The French team has far more "real French" 2600s than I thought; I was aware only of Bacrot and Lautier. I assume Christian Bauer is a "real" French and shouldn't be excluded by a criterion similar to what I used to exclude Maxim Dlugy from the "real American" team.

Flyon - if you assume that all top rated players will play, then you get the USA team you proposed. But France and England (not 'UK') are not playing their best teams. Take their top-6 active home-grown players and they both outrank USA.

My original point had nothing to do with France and England. Maybe they are 2nd world chess countries.

The 1st world in chess includes Ukraine, Armenia, Hungary, Netherlands, Georgia, Azerbaijan, Bulgaria, etc. Small populations that don't need foreign experts.

Greg started the "us first worlders" line. First world in wasteful materialism, sure, but not in many other things (like chess).


We in the U.S. don't have the solid gold bathroom fixtures that are common in some countries, but we are nonetheless proud of our wasteful materialism.


Sure you are proud of your SUV's and Saddam and Marcos were proud of their gold toilets.

Other countries are proud of their cultural achievements in chess.

Great that there is so much pride to go around.


We Americans altruistically buy gas-guzzling Hummers and SUV's to pump oil money into the Middle East, and this is the thanks we get!!?

It appears the thread has been lost here.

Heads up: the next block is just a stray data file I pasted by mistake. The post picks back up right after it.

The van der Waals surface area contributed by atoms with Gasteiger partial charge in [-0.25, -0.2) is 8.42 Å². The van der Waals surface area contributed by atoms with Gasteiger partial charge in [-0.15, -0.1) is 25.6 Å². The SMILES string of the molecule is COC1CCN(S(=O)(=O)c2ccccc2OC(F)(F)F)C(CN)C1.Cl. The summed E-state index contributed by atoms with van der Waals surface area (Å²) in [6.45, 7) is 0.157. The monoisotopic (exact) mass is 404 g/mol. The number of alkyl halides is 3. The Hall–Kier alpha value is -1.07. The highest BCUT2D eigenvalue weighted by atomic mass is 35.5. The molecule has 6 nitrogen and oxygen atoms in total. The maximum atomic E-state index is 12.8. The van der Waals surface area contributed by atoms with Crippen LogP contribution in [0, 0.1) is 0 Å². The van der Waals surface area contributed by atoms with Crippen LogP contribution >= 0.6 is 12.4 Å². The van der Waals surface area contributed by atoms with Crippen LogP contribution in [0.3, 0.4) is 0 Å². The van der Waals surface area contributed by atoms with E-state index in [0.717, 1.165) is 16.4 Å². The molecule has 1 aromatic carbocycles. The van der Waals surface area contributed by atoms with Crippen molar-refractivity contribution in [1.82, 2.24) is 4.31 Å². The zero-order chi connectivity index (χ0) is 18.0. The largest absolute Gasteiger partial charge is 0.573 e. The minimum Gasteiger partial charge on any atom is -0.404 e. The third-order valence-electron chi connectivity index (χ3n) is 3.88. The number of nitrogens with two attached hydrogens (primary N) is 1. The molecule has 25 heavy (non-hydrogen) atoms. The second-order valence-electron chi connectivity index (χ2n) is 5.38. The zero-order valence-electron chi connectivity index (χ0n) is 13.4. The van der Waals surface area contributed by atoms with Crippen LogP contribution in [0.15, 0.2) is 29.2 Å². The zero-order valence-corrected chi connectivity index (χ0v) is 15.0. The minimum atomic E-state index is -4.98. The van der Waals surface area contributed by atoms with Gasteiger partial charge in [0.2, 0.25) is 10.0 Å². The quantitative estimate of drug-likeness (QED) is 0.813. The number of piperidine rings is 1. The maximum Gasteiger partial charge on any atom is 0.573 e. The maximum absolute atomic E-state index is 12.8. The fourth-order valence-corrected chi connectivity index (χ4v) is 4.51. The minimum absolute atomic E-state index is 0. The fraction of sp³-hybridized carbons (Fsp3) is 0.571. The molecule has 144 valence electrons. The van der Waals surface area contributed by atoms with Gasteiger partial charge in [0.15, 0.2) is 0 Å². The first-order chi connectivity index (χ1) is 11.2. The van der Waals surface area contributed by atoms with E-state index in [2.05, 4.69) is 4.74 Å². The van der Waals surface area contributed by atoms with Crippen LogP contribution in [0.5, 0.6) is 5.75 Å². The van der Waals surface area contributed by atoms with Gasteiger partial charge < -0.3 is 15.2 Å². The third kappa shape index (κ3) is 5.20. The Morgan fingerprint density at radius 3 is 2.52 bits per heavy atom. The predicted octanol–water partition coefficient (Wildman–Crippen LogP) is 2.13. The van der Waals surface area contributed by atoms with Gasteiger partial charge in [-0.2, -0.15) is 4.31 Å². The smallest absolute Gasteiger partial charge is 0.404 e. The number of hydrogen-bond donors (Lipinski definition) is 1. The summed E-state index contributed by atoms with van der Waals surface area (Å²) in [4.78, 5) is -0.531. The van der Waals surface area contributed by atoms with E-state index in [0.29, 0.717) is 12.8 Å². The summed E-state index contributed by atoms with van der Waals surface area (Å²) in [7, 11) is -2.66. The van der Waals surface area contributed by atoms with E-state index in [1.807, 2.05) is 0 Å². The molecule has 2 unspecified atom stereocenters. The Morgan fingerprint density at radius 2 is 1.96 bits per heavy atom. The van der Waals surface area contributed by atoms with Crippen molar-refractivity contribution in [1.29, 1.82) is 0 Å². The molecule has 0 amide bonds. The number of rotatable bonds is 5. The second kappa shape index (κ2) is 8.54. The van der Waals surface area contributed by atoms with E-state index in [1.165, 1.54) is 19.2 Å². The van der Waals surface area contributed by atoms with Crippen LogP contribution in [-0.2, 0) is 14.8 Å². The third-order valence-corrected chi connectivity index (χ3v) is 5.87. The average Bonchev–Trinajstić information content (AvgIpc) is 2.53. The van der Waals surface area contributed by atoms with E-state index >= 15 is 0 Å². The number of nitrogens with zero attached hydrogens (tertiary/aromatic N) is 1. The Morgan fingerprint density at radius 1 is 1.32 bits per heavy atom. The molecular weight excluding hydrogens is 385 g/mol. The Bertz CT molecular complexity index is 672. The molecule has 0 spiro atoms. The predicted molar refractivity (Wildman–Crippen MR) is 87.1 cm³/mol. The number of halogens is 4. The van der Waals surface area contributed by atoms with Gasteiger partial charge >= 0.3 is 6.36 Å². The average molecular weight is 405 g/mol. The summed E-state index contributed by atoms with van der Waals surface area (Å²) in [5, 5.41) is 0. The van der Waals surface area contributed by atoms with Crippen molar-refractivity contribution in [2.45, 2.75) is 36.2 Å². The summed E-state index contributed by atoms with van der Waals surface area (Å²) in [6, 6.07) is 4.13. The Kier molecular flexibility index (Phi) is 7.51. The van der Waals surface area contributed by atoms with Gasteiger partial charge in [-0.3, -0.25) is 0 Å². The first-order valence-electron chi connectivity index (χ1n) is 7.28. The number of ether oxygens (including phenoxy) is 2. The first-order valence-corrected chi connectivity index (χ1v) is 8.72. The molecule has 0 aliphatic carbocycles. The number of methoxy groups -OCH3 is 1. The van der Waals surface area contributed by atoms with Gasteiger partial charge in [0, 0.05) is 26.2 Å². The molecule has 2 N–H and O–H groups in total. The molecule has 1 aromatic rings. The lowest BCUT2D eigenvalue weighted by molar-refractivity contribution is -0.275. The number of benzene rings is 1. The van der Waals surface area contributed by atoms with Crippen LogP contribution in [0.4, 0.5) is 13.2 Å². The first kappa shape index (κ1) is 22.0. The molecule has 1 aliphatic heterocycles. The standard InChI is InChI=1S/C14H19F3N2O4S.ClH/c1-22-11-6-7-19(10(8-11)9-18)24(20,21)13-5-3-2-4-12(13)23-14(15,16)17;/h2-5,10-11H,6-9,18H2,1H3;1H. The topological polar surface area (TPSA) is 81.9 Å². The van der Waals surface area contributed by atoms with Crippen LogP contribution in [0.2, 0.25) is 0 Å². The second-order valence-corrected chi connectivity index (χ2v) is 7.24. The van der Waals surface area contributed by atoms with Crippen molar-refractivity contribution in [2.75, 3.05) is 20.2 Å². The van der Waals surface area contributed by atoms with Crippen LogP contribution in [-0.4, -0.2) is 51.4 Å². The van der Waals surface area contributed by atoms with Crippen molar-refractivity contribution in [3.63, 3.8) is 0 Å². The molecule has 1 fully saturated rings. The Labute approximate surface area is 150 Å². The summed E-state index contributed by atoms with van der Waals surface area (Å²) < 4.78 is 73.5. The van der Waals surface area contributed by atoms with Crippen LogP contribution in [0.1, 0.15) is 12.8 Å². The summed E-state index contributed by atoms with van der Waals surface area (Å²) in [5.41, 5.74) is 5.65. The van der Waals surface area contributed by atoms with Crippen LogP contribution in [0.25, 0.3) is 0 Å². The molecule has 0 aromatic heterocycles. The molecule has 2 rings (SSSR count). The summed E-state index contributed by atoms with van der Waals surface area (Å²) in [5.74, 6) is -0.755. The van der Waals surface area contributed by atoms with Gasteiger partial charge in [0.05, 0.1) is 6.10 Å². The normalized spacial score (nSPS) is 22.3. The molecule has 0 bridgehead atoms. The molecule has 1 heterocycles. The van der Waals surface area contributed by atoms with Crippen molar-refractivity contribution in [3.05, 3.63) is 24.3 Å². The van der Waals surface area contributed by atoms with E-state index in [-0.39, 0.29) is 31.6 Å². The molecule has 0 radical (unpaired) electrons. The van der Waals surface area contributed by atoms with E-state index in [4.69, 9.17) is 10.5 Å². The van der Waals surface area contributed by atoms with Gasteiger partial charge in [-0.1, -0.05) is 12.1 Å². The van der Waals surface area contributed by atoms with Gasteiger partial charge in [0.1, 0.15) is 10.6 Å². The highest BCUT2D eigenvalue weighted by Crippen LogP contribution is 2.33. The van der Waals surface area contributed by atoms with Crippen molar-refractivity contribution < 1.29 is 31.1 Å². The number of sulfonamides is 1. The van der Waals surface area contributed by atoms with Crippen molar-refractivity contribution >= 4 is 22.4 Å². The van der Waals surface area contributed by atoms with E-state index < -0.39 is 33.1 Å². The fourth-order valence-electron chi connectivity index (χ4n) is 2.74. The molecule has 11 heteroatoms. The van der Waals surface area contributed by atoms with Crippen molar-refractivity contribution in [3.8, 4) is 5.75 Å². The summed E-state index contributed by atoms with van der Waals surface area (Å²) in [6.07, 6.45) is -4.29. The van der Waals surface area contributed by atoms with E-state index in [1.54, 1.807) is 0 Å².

Let me say that there were some valid points brought up, but the fact does remain that in any game it would appear to be unethical to prearrange a result in a contest.

You certainly cheat the fans, and probably the sponsors as well.


Sorry. It won't happen again.

Adams does indeed outclass Nakamura, and indeed any american sans Kamsky. I'm always amused by americans making much of Nakamura, who has never even played in Adams' class of tournament. I don't care much for the idea that Onichuk isn't American; heck, I'm from Maryland, my tax dollars fund him at UMBC... he'd better be!

Again, I don't see what the issue is with draws? The rules permit a draw by agreement. Full stop. They require some play, so 1 e4 e6 2 d4 d5 3 exd5 1/2-1/2.

What I find incomprehensible is that the player in Vietnam was willing to LOSE, and split a prize he could have taken home on his lonesome... If it had been an arranged losse to allow the better of them to claim sole first (free of other competitors) that would be one thing, but this arrangement makes no sense at all...